Registration information is available by going to the American Library Association website: ( annual/registration/index.cfm)

The pre-conference code is: ALS1. Register soon to guarantee your spot!

(The advance fee for nonmembers — $280, ALA members–$249, ALSC members–$195, Student members, $180.)

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Philippa Stratton

I was delighted to learn from Franki at A Year of Reading that Philippa Stratton is to receive the NCTE Outstanding Educator in the English Language Arts Award.  I was very fortunate in the early days of Stenhouse Publishers (which Philippa founded) to work closely with her as she acquired and edited my professional book, Far Away and Long Ago: Young Historians in the Classroom. (At the time she was the only editor at Stenhouse, something that has changed quite a bit as they have grown.) Philippa was incredibly supportive throughout the writing, revising, and publication of this book and we have continued to stay in touch over the years.  Whenever I’m lucky enough to see her I am made incredibly happy as she was such an important person in my life.  Philippa is truly a brilliant, diplomatic, savvy, beautiful, and extraordinary person. This award is very much deserved and I plan to be there in person to see her accept it.  Well done, NCTE.  Congratulations, Philippa.

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Zizou Corder’s Halo

I was a fan of Zizou Corder’s  Lion Boy series of a few years back and so was pleased to see a review of the mother-daughter duo’s (Lousia Young and Isabele Adomakoh Young) new book, Halo, today in the Guardian.  So what I want to know is — when is it going to be available in the US?

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Monster Mashups

This looks fun and, being nearby, may be something I attend.

A discussion of vampires, werewolves and Louisa May Alcott
moderated by Pulitzer Prize winner John Matteson
on May 6th at Symphony Space

Lynn Messina, coauthor of Little Vampire Women (HarperTeen), and Porter Grand, coauthor of Little Women and Werewolves (Random House), sit down with John Matteson, author of Eden’s Outcasts: The Story of Louisa May Alcott and Her Father (W.W. Norton), which won the 2008 Pulitzer Prize for Biography on May 6 at 7:00 p.m. at the Leonard Nimoy Thalia Theater at Symphony Space (2537 Broadway at 95th Street).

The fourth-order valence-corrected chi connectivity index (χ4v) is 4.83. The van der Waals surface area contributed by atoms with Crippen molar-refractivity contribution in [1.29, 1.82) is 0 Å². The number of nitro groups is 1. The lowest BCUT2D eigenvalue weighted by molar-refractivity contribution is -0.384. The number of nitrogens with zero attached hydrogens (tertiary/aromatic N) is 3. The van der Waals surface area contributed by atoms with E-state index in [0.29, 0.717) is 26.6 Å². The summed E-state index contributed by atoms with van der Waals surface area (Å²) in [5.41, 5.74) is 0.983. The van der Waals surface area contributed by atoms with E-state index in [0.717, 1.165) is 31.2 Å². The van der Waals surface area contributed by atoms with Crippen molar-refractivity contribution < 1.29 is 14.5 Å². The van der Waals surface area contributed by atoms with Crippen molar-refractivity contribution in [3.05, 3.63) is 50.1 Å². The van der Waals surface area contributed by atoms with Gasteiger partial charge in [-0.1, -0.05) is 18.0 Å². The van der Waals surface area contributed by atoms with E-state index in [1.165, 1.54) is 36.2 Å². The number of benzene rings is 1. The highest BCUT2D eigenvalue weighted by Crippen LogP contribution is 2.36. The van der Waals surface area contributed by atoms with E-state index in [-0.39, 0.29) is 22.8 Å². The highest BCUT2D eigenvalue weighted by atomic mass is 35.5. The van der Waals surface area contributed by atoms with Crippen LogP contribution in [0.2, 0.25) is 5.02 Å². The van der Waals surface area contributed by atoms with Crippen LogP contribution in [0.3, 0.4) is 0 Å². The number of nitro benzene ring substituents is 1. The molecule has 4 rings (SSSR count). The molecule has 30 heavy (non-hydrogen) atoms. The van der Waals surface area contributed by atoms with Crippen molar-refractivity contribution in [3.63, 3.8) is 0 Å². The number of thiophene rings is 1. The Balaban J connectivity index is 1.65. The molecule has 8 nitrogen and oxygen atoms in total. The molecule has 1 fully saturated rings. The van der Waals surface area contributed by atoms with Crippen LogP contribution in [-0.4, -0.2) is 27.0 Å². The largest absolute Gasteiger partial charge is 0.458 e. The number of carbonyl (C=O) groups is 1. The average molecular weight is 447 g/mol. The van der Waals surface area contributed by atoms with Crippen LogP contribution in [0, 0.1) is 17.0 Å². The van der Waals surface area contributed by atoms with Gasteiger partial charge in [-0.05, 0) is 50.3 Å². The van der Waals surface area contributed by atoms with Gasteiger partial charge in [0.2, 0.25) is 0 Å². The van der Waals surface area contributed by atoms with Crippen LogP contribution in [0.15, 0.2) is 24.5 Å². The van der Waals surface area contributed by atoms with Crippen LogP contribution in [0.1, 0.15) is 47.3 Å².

The evening will be introduced by Ron Hogan, of, the well-known literary blog, which is presenting the event. The discussion will explore their mash-ups of Alcott’s classic, Little Women. Both authors will address the challenges they faced reworking the text. Alcott’s own work, published under various pseudonyms, included many sensational elements such as spies, murderers, drug addicts and mummies, and Matteson will explore whether inserting vampires and werewolves into the beloved story would be truly anathema to the author.

In writing Little Vampire Women, Messina insists that she was just following Alcott’s lead. Messina says, “I found the inspiration for the book in chapter eleven, when malaprop-prone Amy calls her Aunt March ‘a regular samphire.’ ‘She means vampire,’ corrects Jo. I was absolutely stunned to see the word vampire in Little Women. I knew vampires weren’t a modern creation, but it still surprised me to realize that they were mainstream enough in the 1860s that Louisa May would drop it into a book.”

Grand, on Little Women and Werewolves says, “Bronson Alcott, Louisa May’s father, was a staunch vegetarian who forbade his family to eat meat and preached ‘without a flesh diet, there would be no blood-shedding war.’ The family obliged Bronson in this, as in all things, but once Louisa May’s writing put her in a position of financial comfort, she ate a great deal of meat. It is quite fitting then, that carnivorous werewolves have been added to the very novel which had put her in the situation to eat all the meat she craved.”